In running the Poet Warriors Project, TFA’s initiative to publish our students’ voices across the country, I’ve come across thousands of powerful student poems aimed at creating change. However, one of my all-time favorite submissions is actually one that just playfully indulges in ghoulish imagining and is perfect to revisit this time of year.

By |October 22nd, 2014|Your Stories|0 Comments|

Banned Poems: 10 Students Write About Alcohol, Homosexuality, And Other Banned Topics

 

 

 

our lives begin to end

Note: The content in this post addresses violence, suicide, and rape.

It’s Banned Books Week! Together with the American Library Association, we are supporting the freedom for our students to seek and express truths in the classroom and beyond, even if those ideas are considered controversial.

According to the American Library Association’s stats on banned books, literature is often challenged when it deals with themes like drugs, alcohol, gambling, gangs, violence, suicide, homosexuality, or contains offensive language, political viewpoints, religious viewpoints, or content that is sexually explicit.

By |September 24th, 2014|Your Stories|0 Comments|

Students Speak: 7 Poems About the Stars

Whether we’re looking up from a front porch on a warm June evening or watching from the beach as people dance around, there’s no better time for stargazing than in the summer. This week, we’ve compiled seven Poet Warriors poems about the stars; take a moment to read through them, look up, and step into the summertime dreamings of our students.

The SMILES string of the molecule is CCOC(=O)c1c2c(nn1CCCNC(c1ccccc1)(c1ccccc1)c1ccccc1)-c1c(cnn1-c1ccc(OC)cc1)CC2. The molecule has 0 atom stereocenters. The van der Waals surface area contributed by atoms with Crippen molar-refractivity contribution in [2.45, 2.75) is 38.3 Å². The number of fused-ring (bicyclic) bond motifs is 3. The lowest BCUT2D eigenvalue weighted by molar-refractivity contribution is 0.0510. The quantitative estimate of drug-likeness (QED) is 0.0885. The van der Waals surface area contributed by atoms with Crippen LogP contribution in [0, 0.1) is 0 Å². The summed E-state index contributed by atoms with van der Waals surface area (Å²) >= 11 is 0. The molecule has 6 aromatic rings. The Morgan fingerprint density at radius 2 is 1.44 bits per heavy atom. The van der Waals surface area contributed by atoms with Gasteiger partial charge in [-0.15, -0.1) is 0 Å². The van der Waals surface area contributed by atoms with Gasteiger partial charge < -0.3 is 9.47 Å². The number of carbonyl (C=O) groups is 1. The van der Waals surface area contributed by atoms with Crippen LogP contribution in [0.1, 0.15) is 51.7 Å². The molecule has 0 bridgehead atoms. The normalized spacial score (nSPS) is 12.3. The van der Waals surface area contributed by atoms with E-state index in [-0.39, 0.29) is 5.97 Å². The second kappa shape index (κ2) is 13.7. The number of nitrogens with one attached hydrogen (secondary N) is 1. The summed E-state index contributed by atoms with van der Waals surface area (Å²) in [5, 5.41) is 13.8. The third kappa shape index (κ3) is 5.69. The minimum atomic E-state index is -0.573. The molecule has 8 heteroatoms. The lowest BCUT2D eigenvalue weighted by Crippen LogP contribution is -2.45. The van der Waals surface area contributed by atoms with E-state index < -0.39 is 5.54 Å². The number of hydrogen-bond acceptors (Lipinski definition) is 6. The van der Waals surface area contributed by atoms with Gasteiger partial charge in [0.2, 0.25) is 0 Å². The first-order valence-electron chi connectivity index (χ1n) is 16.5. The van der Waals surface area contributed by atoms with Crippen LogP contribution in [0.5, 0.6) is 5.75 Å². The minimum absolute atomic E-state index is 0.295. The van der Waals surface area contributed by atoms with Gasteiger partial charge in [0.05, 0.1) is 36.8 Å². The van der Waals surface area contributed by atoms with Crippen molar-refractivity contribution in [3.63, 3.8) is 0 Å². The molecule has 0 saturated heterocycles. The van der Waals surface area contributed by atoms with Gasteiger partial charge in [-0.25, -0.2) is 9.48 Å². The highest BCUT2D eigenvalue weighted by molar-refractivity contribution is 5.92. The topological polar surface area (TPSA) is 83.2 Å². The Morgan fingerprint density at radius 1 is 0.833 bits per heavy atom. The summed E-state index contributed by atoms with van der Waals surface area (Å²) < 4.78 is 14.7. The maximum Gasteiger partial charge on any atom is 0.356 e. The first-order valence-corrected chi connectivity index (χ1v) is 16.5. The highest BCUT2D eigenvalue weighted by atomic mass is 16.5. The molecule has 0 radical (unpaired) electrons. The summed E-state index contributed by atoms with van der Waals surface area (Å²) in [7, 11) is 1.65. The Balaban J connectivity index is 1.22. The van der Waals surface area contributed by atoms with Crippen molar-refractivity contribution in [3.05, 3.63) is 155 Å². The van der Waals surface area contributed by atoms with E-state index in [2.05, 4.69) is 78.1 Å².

This slideshow requires JavaScript.

Read the full poems:

Student Poetry: 6 Summertime Poems

Summer is finally here! Like other kids across the country, our Poet Warriors anticipated this day all school year, so today we look back on six summertime poems written by kids daydreaming out the classroom window. Grab your surfboard and soak up some sunny stanzas!

This slideshow requires JavaScript.

Read the full poems:

Father’s Day Poetry: Students Write About Their Dads

(Photo credit: Pascal)

(Photo credit: Pascal)

Sitting in a classroom in Sanders, Arizona, 7th grader Onajae Betoney put her pencil to the page. Her teacher, Katrina Turner (New Mexico, ’13), gave her the freedom to write about whatever she wanted, and so Onajae wrote “Loving My Daddy.”

Like so many of the students who write for Teach For America’s Poet Warriors Project, Onajae was told she could write what matters the most and could publish a poem for the nation to see, and she chose to proudly share the story of her dad. In the past few months alone, at least 70 other Poet Warriors have published poems about their fathers. On this Father’s Day, we want to share a few excerpts. (Click the links to see the full poems on poetwarriorsproject.org.)

 Phoua can only describe his father using the most beautiful metaphors:

He’s the leaves that reach so high,

which sits right on the tree tops.

He’s those fences

that guards the flowers.

He’s those hopes

that keeps us believing…

My dad is the sun

that shines through the hardships.

Excerpt from “Family,” by Phoua Lee